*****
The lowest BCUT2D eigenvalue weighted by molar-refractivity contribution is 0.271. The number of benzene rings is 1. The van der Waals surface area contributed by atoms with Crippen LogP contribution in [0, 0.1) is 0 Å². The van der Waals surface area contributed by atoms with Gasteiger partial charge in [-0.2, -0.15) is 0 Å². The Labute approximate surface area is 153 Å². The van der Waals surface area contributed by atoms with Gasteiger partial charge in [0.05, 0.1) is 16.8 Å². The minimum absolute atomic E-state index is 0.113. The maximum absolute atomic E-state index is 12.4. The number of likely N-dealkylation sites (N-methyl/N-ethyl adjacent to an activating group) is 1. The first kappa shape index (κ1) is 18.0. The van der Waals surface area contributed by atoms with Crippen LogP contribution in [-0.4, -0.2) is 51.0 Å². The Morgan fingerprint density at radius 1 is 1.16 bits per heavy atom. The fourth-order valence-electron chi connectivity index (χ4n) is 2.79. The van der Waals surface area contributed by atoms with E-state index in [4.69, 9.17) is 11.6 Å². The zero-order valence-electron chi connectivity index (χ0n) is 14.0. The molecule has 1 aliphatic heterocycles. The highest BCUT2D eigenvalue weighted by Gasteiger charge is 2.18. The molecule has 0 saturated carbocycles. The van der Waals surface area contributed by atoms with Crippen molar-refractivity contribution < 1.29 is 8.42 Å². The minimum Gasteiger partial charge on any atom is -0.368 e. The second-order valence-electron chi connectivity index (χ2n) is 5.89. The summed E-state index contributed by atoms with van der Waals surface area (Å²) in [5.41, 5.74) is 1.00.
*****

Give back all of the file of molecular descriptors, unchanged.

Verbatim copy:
The lowest BCUT2D eigenvalue weighted by molar-refractivity contribution is 0.271. The number of benzene rings is 1. The van der Waals surface area contributed by atoms with Crippen LogP contribution in [0, 0.1) is 0 Å². The van der Waals surface area contributed by atoms with Gasteiger partial charge in [-0.2, -0.15) is 0 Å². The Labute approximate surface area is 153 Å². The van der Waals surface area contributed by atoms with Gasteiger partial charge in [0.05, 0.1) is 16.8 Å². The minimum absolute atomic E-state index is 0.113. The maximum absolute atomic E-state index is 12.4. The number of likely N-dealkylation sites (N-methyl/N-ethyl adjacent to an activating group) is 1. The first kappa shape index (κ1) is 18.0. The van der Waals surface area contributed by atoms with Crippen LogP contribution in [-0.4, -0.2) is 51.0 Å². The Morgan fingerprint density at radius 1 is 1.16 bits per heavy atom. The fourth-order valence-electron chi connectivity index (χ4n) is 2.79. The van der Waals surface area contributed by atoms with E-state index in [4.69, 9.17) is 11.6 Å². The zero-order valence-electron chi connectivity index (χ0n) is 14.0. The molecule has 1 aliphatic heterocycles. The highest BCUT2D eigenvalue weighted by Gasteiger charge is 2.18. The molecule has 0 saturated carbocycles. The van der Waals surface area contributed by atoms with Crippen molar-refractivity contribution < 1.29 is 8.42 Å². The minimum Gasteiger partial charge on any atom is -0.368 e. The second-order valence-electron chi connectivity index (χ2n) is 5.89. The summed E-state index contributed by atoms with van der Waals surface area (Å²) in [5.41, 5.74) is 1.00.